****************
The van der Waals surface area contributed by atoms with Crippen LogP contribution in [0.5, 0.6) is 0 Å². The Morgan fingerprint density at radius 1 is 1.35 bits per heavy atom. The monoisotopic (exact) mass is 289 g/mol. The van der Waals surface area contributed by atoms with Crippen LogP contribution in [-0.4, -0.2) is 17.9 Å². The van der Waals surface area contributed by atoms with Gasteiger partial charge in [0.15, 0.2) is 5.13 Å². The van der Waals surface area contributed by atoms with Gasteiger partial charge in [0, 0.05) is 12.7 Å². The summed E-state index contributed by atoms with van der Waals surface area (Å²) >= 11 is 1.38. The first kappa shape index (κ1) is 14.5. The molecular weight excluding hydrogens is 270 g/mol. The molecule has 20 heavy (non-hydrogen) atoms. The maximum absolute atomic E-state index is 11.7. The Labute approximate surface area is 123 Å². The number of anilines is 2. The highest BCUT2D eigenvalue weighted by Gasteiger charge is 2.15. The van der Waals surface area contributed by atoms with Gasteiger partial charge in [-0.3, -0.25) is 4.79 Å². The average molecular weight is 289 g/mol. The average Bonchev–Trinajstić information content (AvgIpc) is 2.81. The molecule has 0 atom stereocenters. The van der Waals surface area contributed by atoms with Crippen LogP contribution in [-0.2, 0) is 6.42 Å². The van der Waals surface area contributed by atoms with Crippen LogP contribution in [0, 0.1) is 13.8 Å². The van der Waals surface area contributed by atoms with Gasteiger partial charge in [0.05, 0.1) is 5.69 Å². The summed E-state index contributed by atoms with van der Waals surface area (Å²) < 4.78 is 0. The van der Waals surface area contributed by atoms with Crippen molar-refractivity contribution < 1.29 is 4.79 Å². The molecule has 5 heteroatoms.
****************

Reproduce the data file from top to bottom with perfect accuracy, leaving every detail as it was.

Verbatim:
The van der Waals surface area contributed by atoms with Crippen LogP contribution in [0.5, 0.6) is 0 Å². The Morgan fingerprint density at radius 1 is 1.35 bits per heavy atom. The monoisotopic (exact) mass is 289 g/mol. The van der Waals surface area contributed by atoms with Crippen LogP contribution in [-0.4, -0.2) is 17.9 Å². The van der Waals surface area contributed by atoms with Gasteiger partial charge in [0.15, 0.2) is 5.13 Å². The van der Waals surface area contributed by atoms with Gasteiger partial charge in [0, 0.05) is 12.7 Å². The summed E-state index contributed by atoms with van der Waals surface area (Å²) >= 11 is 1.38. The first kappa shape index (κ1) is 14.5. The molecular weight excluding hydrogens is 270 g/mol. The molecule has 20 heavy (non-hydrogen) atoms. The maximum absolute atomic E-state index is 11.7. The Labute approximate surface area is 123 Å². The number of anilines is 2. The highest BCUT2D eigenvalue weighted by Gasteiger charge is 2.15. The van der Waals surface area contributed by atoms with Gasteiger partial charge in [-0.3, -0.25) is 4.79 Å². The average molecular weight is 289 g/mol. The average Bonchev–Trinajstić information content (AvgIpc) is 2.81. The molecule has 0 atom stereocenters. The van der Waals surface area contributed by atoms with Crippen LogP contribution in [-0.2, 0) is 6.42 Å². The van der Waals surface area contributed by atoms with Crippen LogP contribution in [0, 0.1) is 13.8 Å². The van der Waals surface area contributed by atoms with Gasteiger partial charge in [0.05, 0.1) is 5.69 Å². The summed E-state index contributed by atoms with van der Waals surface area (Å²) < 4.78 is 0. The van der Waals surface area contributed by atoms with Crippen molar-refractivity contribution < 1.29 is 4.79 Å². The molecule has 5 heteroatoms.